New Air Force One to take flight, Pentagon announces

New Air Force One to take flight, Pentagon announces
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By RYAN GORMAN

The Pentagon has picked the next Air Force One.

A fleet of Boeing 747-8 jets will serve as the next presidential aircraft, according to an Air Force statement. They will replace an aging collection of Boeing VC-25 airplanes.

"The presidential aircraft is one of the most visible symbols of the United States of America and the office of the president of the United States," Secretary of the Air Force Deborah Lee James said in the statement.

"The Boeing 747-8 is the only aircraft manufactured in the United States (that), when fully missionized, meets the necessary capabilities established to execute the presidential support mission, while reflecting the office of the president of the United States of America consistent with the national public interest."

The reason there will be multiple aircrafts is because no one plane is labeled Air Force One. The moniker is simply applied to any jet in which the president travels on at a given moment.

The decision came to down to either the Boeing aircraft or an Airbus A380, the Air Force explained.

Both aircraft were the only ones meeting strict specifications including four-engines and a wide body, among others.

The announcement did not come with a contract, those details are still being hammered out.

"This decision is not a contract award to procure 747-8 aircraft," said Col. Amy McCain, the Presidential Aircraft Recapitalization (PAR) program manager.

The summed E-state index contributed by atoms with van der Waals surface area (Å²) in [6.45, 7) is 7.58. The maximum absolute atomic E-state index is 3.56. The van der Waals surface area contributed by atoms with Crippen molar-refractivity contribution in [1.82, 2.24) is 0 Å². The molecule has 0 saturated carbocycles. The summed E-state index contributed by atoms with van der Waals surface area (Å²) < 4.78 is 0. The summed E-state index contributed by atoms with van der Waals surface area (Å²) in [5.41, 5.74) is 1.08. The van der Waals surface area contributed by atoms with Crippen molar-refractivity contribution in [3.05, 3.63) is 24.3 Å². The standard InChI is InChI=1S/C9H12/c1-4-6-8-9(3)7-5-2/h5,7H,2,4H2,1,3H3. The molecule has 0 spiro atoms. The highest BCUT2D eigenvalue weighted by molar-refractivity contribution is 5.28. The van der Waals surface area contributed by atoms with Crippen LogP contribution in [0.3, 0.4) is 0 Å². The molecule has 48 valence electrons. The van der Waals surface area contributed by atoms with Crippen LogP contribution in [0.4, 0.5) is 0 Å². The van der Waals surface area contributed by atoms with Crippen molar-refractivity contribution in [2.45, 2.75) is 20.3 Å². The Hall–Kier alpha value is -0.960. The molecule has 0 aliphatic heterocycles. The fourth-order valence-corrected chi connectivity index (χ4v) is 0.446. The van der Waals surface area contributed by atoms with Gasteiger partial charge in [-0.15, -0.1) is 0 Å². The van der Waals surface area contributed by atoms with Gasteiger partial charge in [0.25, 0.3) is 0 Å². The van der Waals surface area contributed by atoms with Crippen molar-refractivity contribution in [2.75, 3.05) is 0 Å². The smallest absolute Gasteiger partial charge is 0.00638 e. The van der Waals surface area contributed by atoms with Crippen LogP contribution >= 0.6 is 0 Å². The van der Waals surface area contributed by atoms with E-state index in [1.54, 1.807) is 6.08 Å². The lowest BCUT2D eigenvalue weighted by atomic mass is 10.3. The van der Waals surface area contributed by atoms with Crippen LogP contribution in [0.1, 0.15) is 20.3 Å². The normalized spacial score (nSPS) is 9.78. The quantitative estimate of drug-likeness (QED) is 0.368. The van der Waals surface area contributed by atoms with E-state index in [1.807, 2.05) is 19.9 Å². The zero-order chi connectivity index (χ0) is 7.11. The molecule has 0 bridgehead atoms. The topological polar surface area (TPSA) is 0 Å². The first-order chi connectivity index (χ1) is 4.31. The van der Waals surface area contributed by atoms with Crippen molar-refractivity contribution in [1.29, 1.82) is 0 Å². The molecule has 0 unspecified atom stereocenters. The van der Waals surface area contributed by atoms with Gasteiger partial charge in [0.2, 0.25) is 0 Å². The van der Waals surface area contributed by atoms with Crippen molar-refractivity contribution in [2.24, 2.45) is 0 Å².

"We still need to finalize the overall acquisition strategy and conduct risk-reduction activities with Boeing to inform the engineering and manufacturing development contract negotiations that will define the capabilities and cost."

The Air Force wants to maintain strict control over the planning and manufacture processes to allow for multiple contracts to be awarded for the aircraft's subsystems to allow it to be cutting edge for decades to come.

"We are committed to incorporating competition for subsystems of the missionized aircraft as much as practicable, and will participate substantively in any competitions led by the prime contractor," said James.

"The current fleet of VC-25 presidential aircraft has performed exceptionally well, a testament to the Airmen who support, maintain and fly the aircraft," James said. "Yet, it is time to upgrade. Parts obsolescence, diminishing manufacturing sources and increased down times for maintenance are existing challenges that will increase until a new aircraft is fielded.

The two current VC-25s used as Air Force One first took off in 1987 during the Ronald Reagan administration but have undergone several modernizations and retrofits, according to the Air Force.

No timetable has been provided for when the latest edition of the presidential airplane will be finished.